On Saturday 16 January, the Vision Group for Sidmouth will be holding a Community Market with a difference! This time the event will have a “meat-free” theme, to raise awareness of the climate-changing impact of meat production and consumption and provide information on the wide variety of alternatives to meat-based meals.
Many people are unaware that livestock production is responsible for at least 18% of global greenhouse gas emissions – that’s more than the entire transport sector. According to the head of the UN climate change panel, Rajendra Pachauri, “People should consider eating less meat as a way of combating global warming.”
In May 2009, Ghent City Council in Belgium attracted worldwide media and public attention when it announced that it would promote one meat-free day a week for environmental and health reasons. Meanwhile, the “Meat-Free Monday” campaign continues to snowball around the world, led by high-profile chefs and celebrities including Sir Paul McCartney.
Now Sidmouth too is doing its bit to support this important initiative. According to the market organisers, “Going meat-free one day a week is an easy step we can all take to reduce our carbon footprint – and it’s good for your health, too!”
The market takes place as usual from 10 am – 12.30 pm at St John’s Ambulance Hall. In addition to fresh fruit and vegetables and the other usual stalls, shoppers will find a vegetarian food stall, information on meat-free alternatives, recipes and free food samples.
For further information on the “Meat-Free Monday” campaign including weekly recipes, see www.supportmfm.org
5 Replies to “Sidmouth Community Market backs “Meat-Free Monday” campaign”
I’m all for a Meat free Monday, or any other day .I regularly eat vegetarian meals but please allow people to make their own choice!
I regularly buy veg from the various stalls at the Saturday Farmers market in Sidmouth as well as fish from the Trout Farm stall and chicken pieces from the free Range meat stall and freeze some of it to use throughout the month, until the next Market. It seems I wont be able to do this on Sat. 15th.
So what have you told these stall holders-we dont want you here this Saturday? So much for their support in the past!
Hello Eileen. Thank you for your comment. It’s clear that you go out of your way to source your meat & fish from ethical producers like the ones who usually attend the Sidmouth market. I myself are vegetarian but I understand your feelings and I will try to find one of the organisers of the market to come and respond to your comment. I will be attending the market myself tomorrow for the first time and I’m very much looking forward to it. I do hope you will still do your shopping there and support the traders who attend. You never know, there may be more new and unusual products there for you to try this month.
Dear Eileen, I am replying as one of the people who helped to organise the “meat-free” community market. It was a one-off event to draw attention to the importance of reducing meat consumption as a way of reducing our carbon footprint (as well as improving animal welfare and our own health). I agree that if people are going to buy meat they should buy free-range and organic meat and not the factory farmed variety, although the fact remains that meat production – of whatever kind – is more environmentally destructive (in terms of emissions, pollution and water use) and less efficient than growing crops for direct human consumption. But there is another problem here: the terms “organic” and “free-range” are not always as trustworthy as they seem. A case in point is Otter Valley Poultry, which has previously supplied Sidmouth’s community market, and which has been shown in an undercover investigation by Animal Aid to be anything but “high-welfare”. Some birds were found which were so badly crippled that they were unable to stand, for example, and dead animals were found in a shed with live birds. I’m not decrying all free range meat, but it is important to beware of “greenwash”, and to look carefully into the rearing and slaughter of the animals we consume. I’m glad to say that there was a very positive response at yesterday’s market to the information and recipes on display, which is an encouraging sign that this issue is starting to creep into the public consciousness.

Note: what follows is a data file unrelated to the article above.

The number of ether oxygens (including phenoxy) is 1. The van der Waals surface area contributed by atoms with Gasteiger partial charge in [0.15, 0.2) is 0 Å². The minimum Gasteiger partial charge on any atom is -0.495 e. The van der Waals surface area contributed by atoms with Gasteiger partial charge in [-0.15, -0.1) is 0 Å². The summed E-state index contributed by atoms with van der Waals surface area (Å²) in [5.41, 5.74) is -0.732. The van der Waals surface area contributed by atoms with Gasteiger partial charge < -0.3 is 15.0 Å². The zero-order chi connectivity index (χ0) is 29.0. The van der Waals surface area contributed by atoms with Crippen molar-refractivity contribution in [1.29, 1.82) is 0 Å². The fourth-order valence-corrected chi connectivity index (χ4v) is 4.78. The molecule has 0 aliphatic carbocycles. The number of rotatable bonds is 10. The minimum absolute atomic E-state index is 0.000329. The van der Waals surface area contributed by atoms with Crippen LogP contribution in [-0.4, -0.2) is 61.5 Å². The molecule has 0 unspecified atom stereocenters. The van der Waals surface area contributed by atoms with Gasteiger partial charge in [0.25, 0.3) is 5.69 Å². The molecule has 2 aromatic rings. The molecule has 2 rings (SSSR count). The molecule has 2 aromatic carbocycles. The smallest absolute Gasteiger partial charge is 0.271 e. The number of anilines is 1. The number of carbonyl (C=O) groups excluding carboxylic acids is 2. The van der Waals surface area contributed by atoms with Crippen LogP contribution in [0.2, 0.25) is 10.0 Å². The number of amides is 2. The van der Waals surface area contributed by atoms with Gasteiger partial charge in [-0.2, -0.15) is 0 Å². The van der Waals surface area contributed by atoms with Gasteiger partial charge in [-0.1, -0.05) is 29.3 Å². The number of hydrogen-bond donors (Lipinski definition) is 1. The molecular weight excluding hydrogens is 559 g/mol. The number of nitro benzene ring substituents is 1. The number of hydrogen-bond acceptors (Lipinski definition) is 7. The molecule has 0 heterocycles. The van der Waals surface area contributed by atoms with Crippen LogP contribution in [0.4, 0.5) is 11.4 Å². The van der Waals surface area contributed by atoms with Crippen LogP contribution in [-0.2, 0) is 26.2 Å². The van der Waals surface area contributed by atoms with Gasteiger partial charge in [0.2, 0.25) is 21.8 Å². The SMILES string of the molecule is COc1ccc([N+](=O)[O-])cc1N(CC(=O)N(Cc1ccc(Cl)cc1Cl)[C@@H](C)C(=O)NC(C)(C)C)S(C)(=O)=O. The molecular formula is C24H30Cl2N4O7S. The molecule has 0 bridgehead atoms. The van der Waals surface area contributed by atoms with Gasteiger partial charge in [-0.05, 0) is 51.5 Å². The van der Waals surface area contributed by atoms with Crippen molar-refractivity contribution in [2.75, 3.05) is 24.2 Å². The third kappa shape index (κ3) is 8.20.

Thank you Sharon, really appreciate you coming on the site to answer Eileen’s comment. Best of luck with all the future markets.
When will the human being wake up to the fact that ‘WE’ ARE THE PROBLEM’
WE have over populated this glorious planet, WE , not the cows, and all the other species in the world, are THE BIGGEST POLLUTERS, we have degraded the earth to such a state that it will not be able to sustain our lives. We need to embrace sustainable populations, and yes that does mean all of us producing less children, so that those that are already here might have a chance to survive. This is the voice of common sense, so the issue which needs to be awakened is that each one of us takes responsibility for
our actions, stop being in denial, and face the biggest problem in the world POPULATIONS GLOBALLY. ACT LOCALLY THINK GLOBALLY.